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Editor’s Weekly: Test your news judgment: Martin Luther King and Miley Cyrus

This article first appeared in the St. Louis Beacon, Aug. 30, 2013: Dear Beaconites -

In 1963, the Washington Post deployed some 60 staffers to cover the March on Washington. In the deluge of ink the next day, the words "I have a dream" appeared only once, in the fifth paragraph of a roundup on Page A15. That monumental lapse of news judgment drew regrets this week from Post associate editor Robert Kaiser, who covered the march as an intern. His column came to my attention through Don Marsh, who exercises impeccable news judgment as host of St. Louis On the Air.

Spotting what's truly historic in real time is not nearly as easy as it seems in hindsight, either for journalists or the public. In 1963, official Washington was preoccupied with fears that the march would turn violent. Reporters had trouble recognizing what was before their eyes -- a massive, peaceful milestone on an epic quest for justice.

Missing the significance of something like the Dream speech is every journalist's nightmare. I suspect that many news organizations shared the error. This week, news media made up for the mistake, giving homepage, front page and airwave prominence to retrospectives on a moment we now all recognize as pivotal. In some cases, the coverage appeared right alongside videos of Miley Cyrus. Yes, it's hard to discern what's significant in the news, but some news organizations aren't trying very hard.

This week, the Beacon was a Miley-free zone. On the anniversary of the March on Washington, our homepage included Bob Joiner's B-List look at the role of buses in historic events. Linda Lockhart shared thoughts from members of our Public Insight Network about progress or lack of it since the march. Earlier, we looked at the march and the Jefferson Bank protest in St. Louis as part of our series on the continuing impact of events from 1963.

Bob also reported this week on "For the Sake of All," a project that looks at the health and well-being of African Americans in St. Louis and St. Louis County. The work will lead to a community conference on how to improve prospects in education, health and economic security. The idea is to explore not only how disparities hinder African Americans, but also how that affects the entire region.

This week, the first of six reports asked: "How can we save lives -- and save money -- in St. Louis?" Projects such as this may not create huge buzz or achieve immediate historic significance. Yet the significance of the findings to the future of the region is clear.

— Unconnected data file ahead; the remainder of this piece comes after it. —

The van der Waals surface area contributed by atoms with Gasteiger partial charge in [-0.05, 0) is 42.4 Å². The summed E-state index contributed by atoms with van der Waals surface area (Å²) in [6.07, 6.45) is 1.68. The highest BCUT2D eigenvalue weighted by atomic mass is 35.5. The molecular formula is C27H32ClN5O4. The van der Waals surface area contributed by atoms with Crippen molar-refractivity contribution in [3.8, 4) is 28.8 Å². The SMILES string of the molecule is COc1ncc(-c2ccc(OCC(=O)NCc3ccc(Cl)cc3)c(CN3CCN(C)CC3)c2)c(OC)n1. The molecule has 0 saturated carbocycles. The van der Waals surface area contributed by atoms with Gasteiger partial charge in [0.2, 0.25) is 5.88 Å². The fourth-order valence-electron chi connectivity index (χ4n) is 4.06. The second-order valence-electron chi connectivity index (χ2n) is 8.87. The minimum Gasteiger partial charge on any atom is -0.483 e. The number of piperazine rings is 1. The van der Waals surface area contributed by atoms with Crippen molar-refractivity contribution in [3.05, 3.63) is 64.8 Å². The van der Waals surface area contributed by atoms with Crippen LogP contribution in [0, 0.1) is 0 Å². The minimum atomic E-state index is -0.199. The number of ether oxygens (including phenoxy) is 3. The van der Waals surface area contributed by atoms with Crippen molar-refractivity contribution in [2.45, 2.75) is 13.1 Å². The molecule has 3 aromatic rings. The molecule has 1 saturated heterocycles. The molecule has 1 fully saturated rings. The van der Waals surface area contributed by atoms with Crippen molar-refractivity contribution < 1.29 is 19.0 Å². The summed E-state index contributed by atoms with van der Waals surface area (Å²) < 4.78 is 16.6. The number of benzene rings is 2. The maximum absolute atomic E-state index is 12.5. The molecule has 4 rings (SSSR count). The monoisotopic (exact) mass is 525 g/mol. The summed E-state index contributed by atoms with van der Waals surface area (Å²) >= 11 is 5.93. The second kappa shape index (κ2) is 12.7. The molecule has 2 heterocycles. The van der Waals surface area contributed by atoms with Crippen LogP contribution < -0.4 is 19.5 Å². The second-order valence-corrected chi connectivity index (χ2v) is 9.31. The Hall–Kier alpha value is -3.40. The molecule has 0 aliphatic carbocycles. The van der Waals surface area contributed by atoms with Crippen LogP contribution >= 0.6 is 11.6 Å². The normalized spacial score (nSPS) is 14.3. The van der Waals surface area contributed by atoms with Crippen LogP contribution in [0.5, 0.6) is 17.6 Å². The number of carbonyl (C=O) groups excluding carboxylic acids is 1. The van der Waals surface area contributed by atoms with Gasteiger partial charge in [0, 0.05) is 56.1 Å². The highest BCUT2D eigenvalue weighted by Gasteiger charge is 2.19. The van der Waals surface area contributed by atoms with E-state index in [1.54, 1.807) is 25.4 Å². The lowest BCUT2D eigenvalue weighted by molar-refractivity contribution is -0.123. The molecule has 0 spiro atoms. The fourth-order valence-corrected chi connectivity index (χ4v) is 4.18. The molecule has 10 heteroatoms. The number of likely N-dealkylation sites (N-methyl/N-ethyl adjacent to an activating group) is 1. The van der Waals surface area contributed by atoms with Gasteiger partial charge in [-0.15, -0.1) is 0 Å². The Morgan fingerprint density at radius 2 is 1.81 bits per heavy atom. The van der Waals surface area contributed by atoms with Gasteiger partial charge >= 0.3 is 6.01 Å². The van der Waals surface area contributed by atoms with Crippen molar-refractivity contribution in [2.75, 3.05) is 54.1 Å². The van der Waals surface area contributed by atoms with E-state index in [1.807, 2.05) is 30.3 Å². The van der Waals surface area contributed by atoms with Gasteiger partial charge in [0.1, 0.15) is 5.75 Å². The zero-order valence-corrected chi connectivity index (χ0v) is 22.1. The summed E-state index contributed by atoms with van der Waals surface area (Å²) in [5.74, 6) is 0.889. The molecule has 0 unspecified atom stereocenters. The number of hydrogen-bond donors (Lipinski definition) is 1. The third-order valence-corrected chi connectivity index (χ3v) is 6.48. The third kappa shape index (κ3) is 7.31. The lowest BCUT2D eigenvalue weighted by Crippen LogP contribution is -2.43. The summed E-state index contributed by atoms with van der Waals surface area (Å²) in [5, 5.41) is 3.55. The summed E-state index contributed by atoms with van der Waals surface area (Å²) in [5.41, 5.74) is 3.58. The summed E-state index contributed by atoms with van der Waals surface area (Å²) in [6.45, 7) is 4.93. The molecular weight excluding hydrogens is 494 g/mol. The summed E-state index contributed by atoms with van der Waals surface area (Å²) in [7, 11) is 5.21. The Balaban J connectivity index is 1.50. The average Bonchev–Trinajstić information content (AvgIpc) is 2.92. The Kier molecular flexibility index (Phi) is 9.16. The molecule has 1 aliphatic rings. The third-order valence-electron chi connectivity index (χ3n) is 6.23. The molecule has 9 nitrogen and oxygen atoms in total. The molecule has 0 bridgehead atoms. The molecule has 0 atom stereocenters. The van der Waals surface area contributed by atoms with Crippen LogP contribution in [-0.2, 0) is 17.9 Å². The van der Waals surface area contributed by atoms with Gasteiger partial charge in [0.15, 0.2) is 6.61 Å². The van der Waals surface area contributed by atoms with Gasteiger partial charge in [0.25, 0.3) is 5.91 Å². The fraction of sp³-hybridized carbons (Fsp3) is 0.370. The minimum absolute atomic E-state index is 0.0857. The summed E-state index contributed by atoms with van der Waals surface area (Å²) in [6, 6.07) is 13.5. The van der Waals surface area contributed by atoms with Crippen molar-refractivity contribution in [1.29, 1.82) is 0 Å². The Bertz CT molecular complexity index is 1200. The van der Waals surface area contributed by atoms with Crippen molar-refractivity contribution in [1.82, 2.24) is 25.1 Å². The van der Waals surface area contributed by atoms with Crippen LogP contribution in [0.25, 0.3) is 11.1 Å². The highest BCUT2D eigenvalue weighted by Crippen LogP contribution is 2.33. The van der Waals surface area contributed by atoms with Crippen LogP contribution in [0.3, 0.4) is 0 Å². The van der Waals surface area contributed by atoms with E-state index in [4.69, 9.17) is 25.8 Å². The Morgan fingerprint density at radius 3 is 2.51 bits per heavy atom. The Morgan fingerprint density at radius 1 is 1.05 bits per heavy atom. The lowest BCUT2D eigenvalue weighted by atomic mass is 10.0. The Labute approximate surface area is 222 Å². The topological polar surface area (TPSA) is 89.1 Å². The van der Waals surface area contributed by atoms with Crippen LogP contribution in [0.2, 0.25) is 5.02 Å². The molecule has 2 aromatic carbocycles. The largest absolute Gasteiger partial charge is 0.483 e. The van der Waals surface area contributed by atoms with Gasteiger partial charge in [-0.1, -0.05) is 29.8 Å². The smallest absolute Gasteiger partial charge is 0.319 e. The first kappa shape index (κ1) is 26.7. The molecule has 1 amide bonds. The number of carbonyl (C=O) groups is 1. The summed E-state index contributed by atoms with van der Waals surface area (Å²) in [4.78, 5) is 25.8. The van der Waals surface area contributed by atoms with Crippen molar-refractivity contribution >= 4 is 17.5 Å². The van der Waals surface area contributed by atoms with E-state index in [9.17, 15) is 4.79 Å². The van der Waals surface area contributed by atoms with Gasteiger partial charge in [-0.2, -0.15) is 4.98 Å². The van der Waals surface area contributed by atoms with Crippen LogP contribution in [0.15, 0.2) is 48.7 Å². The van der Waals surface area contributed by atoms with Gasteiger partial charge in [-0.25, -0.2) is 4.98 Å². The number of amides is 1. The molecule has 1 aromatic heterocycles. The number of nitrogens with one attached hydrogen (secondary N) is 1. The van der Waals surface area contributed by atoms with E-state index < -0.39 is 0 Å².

Does it matter if the combined forces of economics, technology and the human attention span propel Miley Cyrus to the top of CNN's homepage? That in itself would be of little concern if serious reporting had its own big fan base and bright future. Nonprofit news organizations such as the Beacon are finding new ways to secure both. But the truth is that journalism is at its own pivotal moment, and there's no guarantee of success.

Our prospects hinge in part on the clarity of our own news judgment -- on our ability to produce work that you find valuable and that helps our region find a better future. Prospects also hinge on your appetite for substantive news and your willingness to step up and support it.

In 1963, readers had a right to expect journalists with better judgment than to  relegate Martin Luther King's words to Page A15, paragraph 5. Now, people have a right to expect journalists they can trust to sort the wheat from the chaff. Technology makes many sources available for passing along news, including your friends. Let's hope we can sustain news coverage that feeds the flow with more than videos of Miley Cyrus.



Margaret Wolf Freivogel is the editor of St. Louis Public Radio. She was the founding editor of the St. Louis Beacon, a nonprofit news organization, from 2008 to 2013. A St. Louis native, Margie previously worked for 34 years at the St. Louis Post-Dispatch as a reporter, Washington correspondent and assistant managing editor. She has received numerous awards for reporting as well as a lifetime achievement award from the St. Louis Press Club and the Missouri Medal of Honor from the University of Missouri School of Journalism. She is a past board member of the Investigative News Network and a past president of Journalism and Women Symposium. Margie graduated from Kirkwood High School and Stanford University. She is married to William H. Freivogel. They have four grown children and seven grandchildren. Margie enjoys rowing and is a fan of chamber music.

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